Fast forward to 2014.  In our area the soil pH is very high. organic matter is slim and soil microbe populations in the soil are very low.  Companies that apply liquid lawn fertilizer or high volumes of liquid weed killers also contribute to the decrease in microbe population.  Homeowners with shallower root systems water like mad to keep everything green.  If you bag your lawn clippings, good for you.  The biggest lie about mulching lawn mowers is that if you mulch, you can disregard one application of fertilizer each year. False!  What they don't tell you is that you are contributing to the thatch build up because the low microbe population can't possibly breakdown this much biomass each week.  Also, microbes live in the soil and the mulched clippings or even old dead leaves and plants are wilted onto a mat of dead clippings, insulating them from the soil microbes!

Over my 30 year career, I have witnessed the rise of lawn diseases, shallow roots and weeds that love areas tilled up by a power rake.  The need for increase in water during the summer is proportional to the increase of poweraking in the spring.  The chances that you will have a Grub infestation, crabgrass or lawn disease is about 90%. Of course, Green Turf Lawnscapes customers receive the proper quality, quantity and  quantification to make their neighbors Green with Envy. 

 A Power rake only has my blessing in late November ,every 10 years or in the event the lawn needs to be totally renovated and reseeded.  For a happy and healthy lawn, get the lawn mowed extremely short and aerate it in the spring.  You will have less weeds, bugs and crud to deal with this summer and more money in your pocket due to a smaller water bill.

Until Next time,

   Let Us Put You ... In the Green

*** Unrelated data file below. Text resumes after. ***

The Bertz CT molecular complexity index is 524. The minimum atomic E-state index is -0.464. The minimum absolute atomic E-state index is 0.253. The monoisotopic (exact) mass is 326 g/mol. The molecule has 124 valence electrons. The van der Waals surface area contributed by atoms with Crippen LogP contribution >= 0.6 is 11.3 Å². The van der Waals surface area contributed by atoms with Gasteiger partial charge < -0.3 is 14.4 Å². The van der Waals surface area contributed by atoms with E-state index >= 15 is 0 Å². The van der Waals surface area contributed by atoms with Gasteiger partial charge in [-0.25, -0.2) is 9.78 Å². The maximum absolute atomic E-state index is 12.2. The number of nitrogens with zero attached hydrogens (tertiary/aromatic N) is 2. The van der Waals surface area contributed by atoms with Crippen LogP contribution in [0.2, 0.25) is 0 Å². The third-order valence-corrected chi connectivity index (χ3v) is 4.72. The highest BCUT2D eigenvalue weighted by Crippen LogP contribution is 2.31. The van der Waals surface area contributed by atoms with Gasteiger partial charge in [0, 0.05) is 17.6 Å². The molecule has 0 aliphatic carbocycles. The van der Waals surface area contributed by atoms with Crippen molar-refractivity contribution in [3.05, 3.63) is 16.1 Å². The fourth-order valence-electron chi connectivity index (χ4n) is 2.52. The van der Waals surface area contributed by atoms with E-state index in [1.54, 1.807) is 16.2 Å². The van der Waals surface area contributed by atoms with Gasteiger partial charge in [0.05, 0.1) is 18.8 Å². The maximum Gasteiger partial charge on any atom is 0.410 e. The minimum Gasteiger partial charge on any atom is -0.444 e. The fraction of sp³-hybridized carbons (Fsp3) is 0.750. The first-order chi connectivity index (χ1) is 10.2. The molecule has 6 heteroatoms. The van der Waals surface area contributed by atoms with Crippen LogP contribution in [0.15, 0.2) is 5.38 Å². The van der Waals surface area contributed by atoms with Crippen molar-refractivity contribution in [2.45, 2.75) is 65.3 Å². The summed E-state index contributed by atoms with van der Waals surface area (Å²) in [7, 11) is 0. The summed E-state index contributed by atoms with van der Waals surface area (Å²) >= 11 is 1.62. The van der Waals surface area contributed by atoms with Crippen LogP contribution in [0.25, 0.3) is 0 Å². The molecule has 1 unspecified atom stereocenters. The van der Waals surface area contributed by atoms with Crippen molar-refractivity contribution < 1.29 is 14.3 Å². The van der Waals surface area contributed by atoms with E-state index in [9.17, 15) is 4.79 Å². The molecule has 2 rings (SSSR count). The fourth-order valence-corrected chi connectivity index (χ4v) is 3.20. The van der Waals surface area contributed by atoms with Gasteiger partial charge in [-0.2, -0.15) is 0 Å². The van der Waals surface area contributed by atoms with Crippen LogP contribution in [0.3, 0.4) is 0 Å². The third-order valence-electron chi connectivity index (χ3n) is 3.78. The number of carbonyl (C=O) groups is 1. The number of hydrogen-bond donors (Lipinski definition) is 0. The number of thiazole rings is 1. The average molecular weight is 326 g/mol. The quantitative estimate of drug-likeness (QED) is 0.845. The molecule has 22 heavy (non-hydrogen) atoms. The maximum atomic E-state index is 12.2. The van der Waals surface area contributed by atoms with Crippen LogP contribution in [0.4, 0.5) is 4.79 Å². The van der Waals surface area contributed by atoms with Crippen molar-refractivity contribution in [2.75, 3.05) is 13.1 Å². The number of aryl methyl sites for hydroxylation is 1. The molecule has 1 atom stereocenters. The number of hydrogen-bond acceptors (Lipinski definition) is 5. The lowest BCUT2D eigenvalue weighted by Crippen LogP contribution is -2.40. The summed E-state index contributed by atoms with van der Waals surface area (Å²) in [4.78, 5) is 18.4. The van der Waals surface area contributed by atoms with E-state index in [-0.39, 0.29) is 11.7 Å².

March 19, 2014

Early Watering In the Spring, Results in Less Watering this Summer

As we leave winter behind us, one situation will persist unless we correct a soil moisture problem.  We have all witnessed farmers watering their fields late into the fall or just prior to planting.  Farmers are recharging the "subsoil moisture", which essentially is a battery of reserved water that can be drawn upon between rains or irrigation cycles during the summer. On residential lawns, all enter the spring growing season with depleted soil moisture levels in the 2-4 feet depths.  As we move into the summer months, the irrigation water we apply can be siphoned downward as if the subsoil were a dry sponge very quickly and the roots in the A Horizon can only use it for a few hours before the water moves beyond the root tips.   If you don't follow these instructions, you are more than likely going to be forced to water daily to keep the top few inches of soil wet throughout the summer.   

Back in 2002, Green Turf Lawnscapes I (Owner Todd Graus) pioneered a new watering regime to help the residents of Greybull, Wyoming to deal with the water shortage in Shell Creek and the impending watering restrictions that were to again impact the city as they did in 2001.  The idea was to force root to grow deeper to allow them to draw water from a deeper profile that summer.  By 2005 our watering instructions were being picked up by the residents of Colorado due to the drought impacting that state.  Bottom line, this system works.

How It's Done

In the spring before the soil temperatures heat up and the roots of lawns begin to develop, it may sound crazy but it is possible to begin to water our own lawn crops to replenish the subsoil moisture in the B & C Horizons.  Sadly however, most lawns have their roots just in the A Horizon.


Therefore, we will ask you to water deep and heavy early as the lawn is greening up and then ask you to withhold water for the next few months to help force the roots to look for water deeper in the B Horizon.  There is no need to water because the temps are cool enough and we still get a few spring rains to prevent the lawn from drying up to much,

When the "spring root development phase" is completed, the results are deeper roots which can draw water from a larger and deeper soil profile in the summer. Remember, this can only be done as the lawn is coming out of dormancy and until the lawn is being mowed regularly.  Most of your neighbors will have a shallow root systems this year as they have had forever, their roots will only located in the A Horizon which will require them to water much more this summer. You on the other hand will be able to voluntarily water less still maintain a healthy turf and greener color resistant to higher pressures of bugs and crud.